| 2,942. 2011 Census|
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Fernhurst is a village and civil parish in the Chichester District of West Sussex, England. It is located on the A286 Guildford to Chichester road, three miles (5 km) south of Haslemere. The parish includes the settlements of Henley Common, Kingsley Green and Bell Vale and is sited within the boundaries of the South Downs National Park.
The area of the parish is 2337 hectares (5772 acres). In the 2001 census there were 1,158 households with a total population of 2,765 of whom 1,244 were economically active. The population had increased to 2,942 at the 2011 Census.
The village is surrounded by hills, including Telegraph Hill 676 feet (206 m), Marley Heights 700 feet (210 m), Bexley Hill 600 feet (180 m), Fridays Hill 675 feet (206 m) and the highest hill in Sussex, Blackdown 919 feet (280 m) to the northeast. It is surrounded by miles of footpaths, the path to the summit of Blackdown commencing at the Red Lion.
The village, on the Weald, originally developed around crossroads (The Cross) and the village green, and ancient remains (Stone Age and Roman) have been found here. Iron working took place in the 17th/18th centuries; and a turnpike ran through the village. The church, dedicated to St Margaret, (c. 1100) and Red Lion pub are located here and several old houses still remain. With the coming of the railway to Haslemere the village developed around and beyond The Cross, and since the 1960s the village has expanded further westwards. The village houses a commuter population, attracted by the proximity of Haslemere railway station.
In November 2006 the Fernhurst Society published a book, "Voices of Fernhurst", comprising edited extracts of oral history interviews with local villagers.
An electoral ward in the same name exists. This ward includes Linchmere and had at the 2011 census a total ward population of 5,334.
The Anglican parish church, dedicated to St Margaret, was rebuilt in the nineteenth century, the south aisle in 1859 and the tower and spire as part of a general restoration by Anthony Salvin in 1881. The interior is plain.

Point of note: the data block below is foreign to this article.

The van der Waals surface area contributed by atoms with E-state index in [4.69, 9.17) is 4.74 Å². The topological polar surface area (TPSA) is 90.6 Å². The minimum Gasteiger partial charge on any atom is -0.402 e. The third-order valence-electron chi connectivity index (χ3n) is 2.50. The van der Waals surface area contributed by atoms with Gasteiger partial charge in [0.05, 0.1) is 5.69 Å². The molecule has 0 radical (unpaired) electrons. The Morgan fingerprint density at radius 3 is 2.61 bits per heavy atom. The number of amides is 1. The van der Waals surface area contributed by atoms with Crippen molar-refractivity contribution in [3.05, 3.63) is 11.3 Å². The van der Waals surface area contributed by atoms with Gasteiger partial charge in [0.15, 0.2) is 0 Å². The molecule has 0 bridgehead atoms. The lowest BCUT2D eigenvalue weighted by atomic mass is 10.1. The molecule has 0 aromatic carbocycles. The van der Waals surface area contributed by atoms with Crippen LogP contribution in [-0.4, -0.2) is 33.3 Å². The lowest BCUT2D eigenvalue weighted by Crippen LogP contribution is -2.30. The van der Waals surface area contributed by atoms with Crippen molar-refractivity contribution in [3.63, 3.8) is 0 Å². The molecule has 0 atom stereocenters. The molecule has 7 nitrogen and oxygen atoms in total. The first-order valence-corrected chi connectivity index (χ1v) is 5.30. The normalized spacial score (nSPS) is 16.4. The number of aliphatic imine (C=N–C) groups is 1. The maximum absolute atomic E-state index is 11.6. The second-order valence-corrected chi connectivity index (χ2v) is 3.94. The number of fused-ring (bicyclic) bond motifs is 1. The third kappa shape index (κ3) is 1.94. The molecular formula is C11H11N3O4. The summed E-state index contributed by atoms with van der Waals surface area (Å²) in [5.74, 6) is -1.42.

Every May the traditional "Revels" fete is held on the green, raising funds for village societies and some local charities. The event includes various local May-time celebrations, such as maypole dancing, and the May queen is elected from the local area. In May 2006 a film of the village for the Meridian ITV programme "Village voices" was filmed involving the revels and local craftsmen. It was screened on 15 August 2006.
About a mile south east of the village lies the Verdley estate. Verdley Castle, probably a 14th-century fortified manor house, or hunting tower, now demolished, lay in present day Henley Wood. Its concealed wooded location in a hollow afforded protection for smugglers bringing goods from the south coast.
Closer to the village, Verdley Place was built by architect Anthony Salvin in 1873–5, as a country house for Charles Savile Roundell. Baron Davey was living here with his wife, three daughters and a son in the 1891 census. This Grade II listed building and the surrounding estate was the home of ICI's Plant Protection Division and its predecessors from 1945 and subsequently a Zeneca research and development centre. It has since been sold and converted to a residential development.Louise (Lulu) Cartwright, formerly of Ruby Flipper and Legs & Co. dance troupes, grew up in Fernhurst where her father was a GP.
Margaret Hutchinson, teacher, naturalist and author lived in Kingsley Green and ran Yafflesmead Froebel School from 1931 to 1955.
William Joyce, otherwise Lord Haw-Haw, spent his honeymoon in Fernhurst and patronised the Spread Eagle pub.
According to the Fernhurst Society, "proof was found" that Joachim von Ribbentrop expressed his intention to live in Fernhurst "when Germany won the war".
It is claimed that Bertrand Russell wrote Principia Mathematica in the house "Millhanger" about a mile south east of the village.
Anthony Salvin, a notable English architect, built and lived at Hawksfold and is buried in the village.